Residential developments are increasingly incorporating oversized art, and it’s bigger and better than ever.

These powerful and room-defining pieces each have a huge impact on the spaces they inhabit, drawing the eye in new directions. Here are four examples of NYC luxury developments spearheading this trend in a major way, commissioning local artists to create unique, oversized artwork.

525 West 52nd Street

Upon walking through the grand, double-height entrance, residents pass under Rachel Mica Weiss’ “Inverted Arches.” Commissioned by Art Assets, the 20-foot entrance piece made of nylon rope creates striking silhouettes and intricate, dramatic shadows that change throughout the day. Rachel’s use of industrial materials and hand-crafted techniques seamlessly integrate art and architecture, while simultaneously highlighting the history of the industrial neighborhood and reflecting the daily lives of residents.

Photo courtesy of Danielle Gottesman

The Jackson

This lobby was designed with a stunning double-height, floor-to-ceiling glass art installation that was inspired by the building’s neighbor, MoMa PS1. The Long Island City condominium’s developer commissioned artist Tom Fruin to curate a one-of-a-kind mosaic glass-art wall in the building’s entryway, giving the space a unique gallery feel.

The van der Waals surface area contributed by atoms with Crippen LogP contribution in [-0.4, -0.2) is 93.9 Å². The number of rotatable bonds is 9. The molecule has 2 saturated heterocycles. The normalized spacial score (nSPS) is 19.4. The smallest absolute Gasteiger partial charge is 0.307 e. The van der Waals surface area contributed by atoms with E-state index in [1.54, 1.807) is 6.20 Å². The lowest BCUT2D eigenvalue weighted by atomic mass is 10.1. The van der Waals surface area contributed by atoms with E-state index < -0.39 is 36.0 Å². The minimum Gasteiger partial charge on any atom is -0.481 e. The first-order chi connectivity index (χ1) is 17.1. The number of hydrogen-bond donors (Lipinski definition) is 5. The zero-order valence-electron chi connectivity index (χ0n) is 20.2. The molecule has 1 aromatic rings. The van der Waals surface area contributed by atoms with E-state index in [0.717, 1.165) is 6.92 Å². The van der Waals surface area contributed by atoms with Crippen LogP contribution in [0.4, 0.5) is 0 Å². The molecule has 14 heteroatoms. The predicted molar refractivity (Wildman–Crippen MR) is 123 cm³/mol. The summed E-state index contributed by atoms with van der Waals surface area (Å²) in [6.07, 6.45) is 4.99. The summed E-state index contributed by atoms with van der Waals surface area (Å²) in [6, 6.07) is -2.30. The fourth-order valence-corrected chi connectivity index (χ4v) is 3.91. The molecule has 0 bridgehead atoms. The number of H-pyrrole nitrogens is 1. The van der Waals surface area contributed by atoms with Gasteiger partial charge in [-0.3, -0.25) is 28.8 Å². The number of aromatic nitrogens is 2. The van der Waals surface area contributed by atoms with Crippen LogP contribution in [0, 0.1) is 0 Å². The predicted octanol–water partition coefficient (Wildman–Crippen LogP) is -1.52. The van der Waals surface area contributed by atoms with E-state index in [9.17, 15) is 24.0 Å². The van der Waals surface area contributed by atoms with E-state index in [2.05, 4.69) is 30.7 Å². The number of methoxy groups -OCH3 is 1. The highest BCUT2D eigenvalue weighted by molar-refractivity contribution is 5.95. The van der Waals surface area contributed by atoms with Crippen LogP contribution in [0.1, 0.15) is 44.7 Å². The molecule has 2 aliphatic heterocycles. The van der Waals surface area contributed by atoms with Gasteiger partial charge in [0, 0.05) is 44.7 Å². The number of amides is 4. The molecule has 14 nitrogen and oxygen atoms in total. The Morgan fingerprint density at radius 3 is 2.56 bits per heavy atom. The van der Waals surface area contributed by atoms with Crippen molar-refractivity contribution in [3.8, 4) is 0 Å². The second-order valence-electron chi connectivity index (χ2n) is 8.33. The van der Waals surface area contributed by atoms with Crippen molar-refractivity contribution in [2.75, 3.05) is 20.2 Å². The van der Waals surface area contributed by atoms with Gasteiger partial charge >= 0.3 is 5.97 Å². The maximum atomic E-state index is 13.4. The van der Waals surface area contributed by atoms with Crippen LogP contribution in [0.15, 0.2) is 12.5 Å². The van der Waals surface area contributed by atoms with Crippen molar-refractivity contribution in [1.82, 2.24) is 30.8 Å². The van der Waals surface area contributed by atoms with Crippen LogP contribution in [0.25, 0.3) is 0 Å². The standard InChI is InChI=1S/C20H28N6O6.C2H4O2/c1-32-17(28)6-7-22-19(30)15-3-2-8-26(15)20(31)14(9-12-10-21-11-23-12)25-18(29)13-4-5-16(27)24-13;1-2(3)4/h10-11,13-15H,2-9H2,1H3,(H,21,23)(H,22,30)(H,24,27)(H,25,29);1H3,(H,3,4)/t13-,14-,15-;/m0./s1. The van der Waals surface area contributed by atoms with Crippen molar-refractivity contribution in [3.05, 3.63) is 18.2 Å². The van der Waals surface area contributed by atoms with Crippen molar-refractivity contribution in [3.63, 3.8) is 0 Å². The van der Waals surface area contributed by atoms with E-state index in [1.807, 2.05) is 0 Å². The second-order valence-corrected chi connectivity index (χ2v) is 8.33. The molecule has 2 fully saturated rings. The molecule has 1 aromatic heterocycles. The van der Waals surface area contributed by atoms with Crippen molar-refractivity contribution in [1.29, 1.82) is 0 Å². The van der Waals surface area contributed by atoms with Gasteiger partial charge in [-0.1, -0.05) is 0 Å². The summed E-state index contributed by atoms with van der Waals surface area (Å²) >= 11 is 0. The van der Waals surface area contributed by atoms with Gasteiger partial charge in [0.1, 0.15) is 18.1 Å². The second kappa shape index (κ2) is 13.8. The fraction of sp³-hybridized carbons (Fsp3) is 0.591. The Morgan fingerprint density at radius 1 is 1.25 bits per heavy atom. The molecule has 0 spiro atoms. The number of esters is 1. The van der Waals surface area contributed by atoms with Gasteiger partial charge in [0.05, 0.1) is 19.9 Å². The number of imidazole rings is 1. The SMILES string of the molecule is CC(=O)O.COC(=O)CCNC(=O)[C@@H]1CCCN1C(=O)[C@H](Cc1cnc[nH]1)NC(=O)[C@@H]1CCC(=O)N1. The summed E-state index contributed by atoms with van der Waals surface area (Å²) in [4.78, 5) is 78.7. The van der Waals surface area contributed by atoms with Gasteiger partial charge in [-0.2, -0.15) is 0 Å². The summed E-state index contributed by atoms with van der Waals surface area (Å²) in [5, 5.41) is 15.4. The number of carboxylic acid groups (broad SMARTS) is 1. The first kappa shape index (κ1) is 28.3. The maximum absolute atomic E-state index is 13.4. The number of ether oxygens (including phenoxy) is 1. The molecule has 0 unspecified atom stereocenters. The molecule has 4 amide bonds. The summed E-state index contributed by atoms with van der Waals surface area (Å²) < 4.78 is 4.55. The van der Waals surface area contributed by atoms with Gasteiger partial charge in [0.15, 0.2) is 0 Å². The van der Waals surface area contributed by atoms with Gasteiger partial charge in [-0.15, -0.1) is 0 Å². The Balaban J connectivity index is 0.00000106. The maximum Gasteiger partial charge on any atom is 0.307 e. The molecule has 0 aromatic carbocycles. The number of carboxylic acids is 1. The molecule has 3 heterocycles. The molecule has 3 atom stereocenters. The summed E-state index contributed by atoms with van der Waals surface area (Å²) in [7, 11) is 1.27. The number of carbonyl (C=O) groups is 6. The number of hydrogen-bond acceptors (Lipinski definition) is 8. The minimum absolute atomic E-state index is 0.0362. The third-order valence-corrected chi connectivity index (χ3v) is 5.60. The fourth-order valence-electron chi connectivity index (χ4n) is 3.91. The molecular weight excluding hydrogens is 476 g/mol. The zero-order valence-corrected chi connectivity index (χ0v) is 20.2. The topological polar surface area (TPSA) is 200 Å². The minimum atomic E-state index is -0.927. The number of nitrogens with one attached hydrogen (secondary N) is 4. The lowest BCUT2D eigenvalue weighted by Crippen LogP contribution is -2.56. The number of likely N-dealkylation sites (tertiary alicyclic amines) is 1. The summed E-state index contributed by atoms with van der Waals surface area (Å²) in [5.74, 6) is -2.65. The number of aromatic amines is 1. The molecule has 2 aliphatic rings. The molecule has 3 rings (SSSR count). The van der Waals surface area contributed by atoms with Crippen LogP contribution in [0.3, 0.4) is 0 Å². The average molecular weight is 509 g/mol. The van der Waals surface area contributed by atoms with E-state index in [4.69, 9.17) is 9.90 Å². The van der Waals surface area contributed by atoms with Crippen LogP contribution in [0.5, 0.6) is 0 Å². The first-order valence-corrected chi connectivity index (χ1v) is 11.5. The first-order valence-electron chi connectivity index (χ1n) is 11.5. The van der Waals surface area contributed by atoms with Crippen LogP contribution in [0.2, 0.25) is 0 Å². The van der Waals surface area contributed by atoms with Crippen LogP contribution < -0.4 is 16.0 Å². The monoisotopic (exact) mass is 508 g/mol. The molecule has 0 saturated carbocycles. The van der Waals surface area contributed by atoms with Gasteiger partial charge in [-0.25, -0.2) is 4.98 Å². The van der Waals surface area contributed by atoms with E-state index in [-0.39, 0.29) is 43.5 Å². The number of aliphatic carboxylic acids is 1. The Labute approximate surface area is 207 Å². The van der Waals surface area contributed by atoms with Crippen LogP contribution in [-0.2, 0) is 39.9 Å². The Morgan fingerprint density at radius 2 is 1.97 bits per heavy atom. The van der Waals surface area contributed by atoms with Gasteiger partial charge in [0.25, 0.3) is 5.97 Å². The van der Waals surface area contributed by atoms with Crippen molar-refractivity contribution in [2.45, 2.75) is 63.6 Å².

Photo courtesy of Qualls Benson

Photo courtesy of Art Assets

90 Morton

This boutique condominium features an entire gallery exhibition of eye-level floor sculptures curated by artist Danielle Gottesman.

Gottesman was inspired by the architectural floor plans of the property, and when adding light behind these pieces, one can actually see the shadows of the floor plans.

Photo courtesy of Modern Spaces

50 West

A glass-walled exhibition space in the lobby of 50 West is hosting a rotating display of art. The first piece on view is a 10-foot-tall twister sculpture of white powder-coated aluminum by the artist Alice Aycock.

Alice’s work can be found in numerous collections including the Museum of Modern Art, the Whitney Museum and the National Gallery of Art.